Thursday, November 3, 2022

Non-Euclidean Science

Maybe I should call it non-Aristotelean, or non-Platonic, but the exact name isn't the point. Euclid built geometry up from postulates; Aristotle explained motion as objects returning to their natural state; Plato portrayed experience as the shadow play of forms in an ideal realm. In each case, a complex field of phenomena is explained as the outgrowth of some simple essential foundation. Perhaps I should call my proposal non-foundational science. But I am not proposing any kind of freed-floating science. I am proposing a science that is founded on reality, on the vast tangled web of lived experience. Science is an extract, like resin extracted from the sap of a tree. There is a lot more to a tree than such resin. The tree itself is embedded in soil and climate, in an ecological web, flying pollinators and mycorrhizal fungi. The simple essence emerges from the whole, rather than the whole emerging from the simple essence.

Science as a quest for an inner key that explains everything - such science takes us on a quest into ever more remote realms. It distances us from experiencing what is right at hand. Of course, building and launching the James Webb infrared telescope surely involved considerable attention to experiences right at hand - precision torquing of many bolts, etc. Galaxies and quarks are not objects of direct experience, but neither are they disconnected from direct experience. What I am proposing is no neglect of any corner of the world. I am suggesting a shift in how we understand the way all the bits and pieces fit together.

Non-Euclidean geometry provides an excellent analogy. The surface of a sphere, such as the surface of the earth, is a perfect concrete instance. Euclidean geometry is plane geometry, the geometry of a flat surface. At the scale of a few square miles, the earth is extremely close to a flat surface, and can be mapped onto a flat sheet of paper with great precision. But as the area to be mapped increases to include a significant fraction of the earth's surface, inevitably distortions arise. There is no perfect flat map of the earth.

The impossibility of perfection does not mean that we just give up and produce fantastic maps that have lost any connection with the lived experience of moving around on the earth. The value of a map is exactly in how it relates to such lived experience. Whether a map is good or not, that depends on how the map is to be used. A map that is good for navigation will typically not be a good map for estimating agricultural productivity.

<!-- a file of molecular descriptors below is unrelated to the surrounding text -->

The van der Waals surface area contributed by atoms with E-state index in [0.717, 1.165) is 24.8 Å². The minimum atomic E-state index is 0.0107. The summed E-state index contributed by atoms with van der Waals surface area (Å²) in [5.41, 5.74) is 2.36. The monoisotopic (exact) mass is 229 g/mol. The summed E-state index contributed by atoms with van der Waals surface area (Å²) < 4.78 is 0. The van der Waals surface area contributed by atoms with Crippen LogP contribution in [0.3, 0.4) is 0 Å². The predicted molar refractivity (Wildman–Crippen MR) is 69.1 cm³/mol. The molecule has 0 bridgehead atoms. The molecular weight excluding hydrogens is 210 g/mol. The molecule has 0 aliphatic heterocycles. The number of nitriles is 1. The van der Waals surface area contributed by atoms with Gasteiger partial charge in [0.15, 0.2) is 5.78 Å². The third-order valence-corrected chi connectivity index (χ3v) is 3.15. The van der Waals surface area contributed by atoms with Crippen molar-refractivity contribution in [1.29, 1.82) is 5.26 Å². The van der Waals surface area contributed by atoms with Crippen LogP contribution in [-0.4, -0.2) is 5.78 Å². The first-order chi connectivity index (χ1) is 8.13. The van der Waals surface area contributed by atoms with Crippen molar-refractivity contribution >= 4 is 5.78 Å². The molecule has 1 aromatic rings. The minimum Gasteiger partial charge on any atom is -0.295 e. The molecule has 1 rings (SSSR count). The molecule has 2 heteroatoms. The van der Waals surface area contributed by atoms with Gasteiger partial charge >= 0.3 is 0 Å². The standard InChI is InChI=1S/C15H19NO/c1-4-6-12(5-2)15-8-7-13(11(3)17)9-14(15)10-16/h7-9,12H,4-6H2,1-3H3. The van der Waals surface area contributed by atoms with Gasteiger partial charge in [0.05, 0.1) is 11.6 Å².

Pure science is science that neglects its relationship to its use. Applied science is science that orients itself to its use. The classical scientific attitude is that applied science grows out of pure science. I am proposing that a healthier approach to science is to see pure science growing out of applied science. Applied science connects to the vast complexity of lived experience. Refining our ideas requires chopping out local regions to be precisely mapped. This always involves distortion and omission: the inevitable price of precision. It's like taking a photograph: a fast shutter speed can reduce blurring from movement, but requires opening the aperture which increases blurring from less depth of field.

Our scientific quest for ultimate theories is like the old searches for the alchemical philosopher's stone or the healer's panacea, a medicine to cure all diseases. Good science requires following the clues wherever they lead, but it also requires a perspective on the actual situation so that one doesn't chase clues just for the sake of the chasing. Good science is science that is engaged with the lived reality of an actual situation.